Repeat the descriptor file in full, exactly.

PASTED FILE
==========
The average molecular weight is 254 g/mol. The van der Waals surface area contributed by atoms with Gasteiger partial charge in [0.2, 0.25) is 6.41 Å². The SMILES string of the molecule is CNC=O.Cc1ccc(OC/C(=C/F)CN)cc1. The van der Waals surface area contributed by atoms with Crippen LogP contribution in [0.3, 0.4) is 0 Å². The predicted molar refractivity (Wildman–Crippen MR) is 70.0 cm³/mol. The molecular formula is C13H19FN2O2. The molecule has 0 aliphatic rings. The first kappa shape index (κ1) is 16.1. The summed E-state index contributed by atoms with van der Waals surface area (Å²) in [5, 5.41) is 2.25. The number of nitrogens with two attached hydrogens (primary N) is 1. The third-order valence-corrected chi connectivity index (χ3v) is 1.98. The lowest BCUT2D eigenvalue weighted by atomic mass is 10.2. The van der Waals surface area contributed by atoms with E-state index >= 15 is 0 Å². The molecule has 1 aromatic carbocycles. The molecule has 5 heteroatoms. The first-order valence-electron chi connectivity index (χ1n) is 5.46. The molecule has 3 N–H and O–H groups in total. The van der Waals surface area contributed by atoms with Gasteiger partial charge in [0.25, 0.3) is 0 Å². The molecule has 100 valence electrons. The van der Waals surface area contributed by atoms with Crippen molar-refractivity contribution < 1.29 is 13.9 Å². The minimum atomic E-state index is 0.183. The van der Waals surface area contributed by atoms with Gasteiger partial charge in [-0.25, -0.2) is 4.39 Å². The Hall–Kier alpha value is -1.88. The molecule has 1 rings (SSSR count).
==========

The average molecular weight is 254 g/mol. The van der Waals surface area contributed by atoms with Gasteiger partial charge in [0.2, 0.25) is 6.41 Å². The SMILES string of the molecule is CNC=O.Cc1ccc(OC/C(=C/F)CN)cc1. The van der Waals surface area contributed by atoms with Crippen LogP contribution in [0.3, 0.4) is 0 Å². The predicted molar refractivity (Wildman–Crippen MR) is 70.0 cm³/mol. The molecular formula is C13H19FN2O2. The molecule has 0 aliphatic rings. The first kappa shape index (κ1) is 16.1. The summed E-state index contributed by atoms with van der Waals surface area (Å²) in [5, 5.41) is 2.25. The number of nitrogens with two attached hydrogens (primary N) is 1. The third-order valence-corrected chi connectivity index (χ3v) is 1.98. The lowest BCUT2D eigenvalue weighted by atomic mass is 10.2. The van der Waals surface area contributed by atoms with E-state index >= 15 is 0 Å². The molecule has 1 aromatic carbocycles. The molecule has 5 heteroatoms. The first-order valence-electron chi connectivity index (χ1n) is 5.46. The molecule has 3 N–H and O–H groups in total. The van der Waals surface area contributed by atoms with Gasteiger partial charge in [0.25, 0.3) is 0 Å². The molecule has 100 valence electrons. The van der Waals surface area contributed by atoms with Crippen molar-refractivity contribution < 1.29 is 13.9 Å². The minimum atomic E-state index is 0.183. The van der Waals surface area contributed by atoms with Gasteiger partial charge in [-0.25, -0.2) is 4.39 Å². The Hall–Kier alpha value is -1.88. The molecule has 1 rings (SSSR count).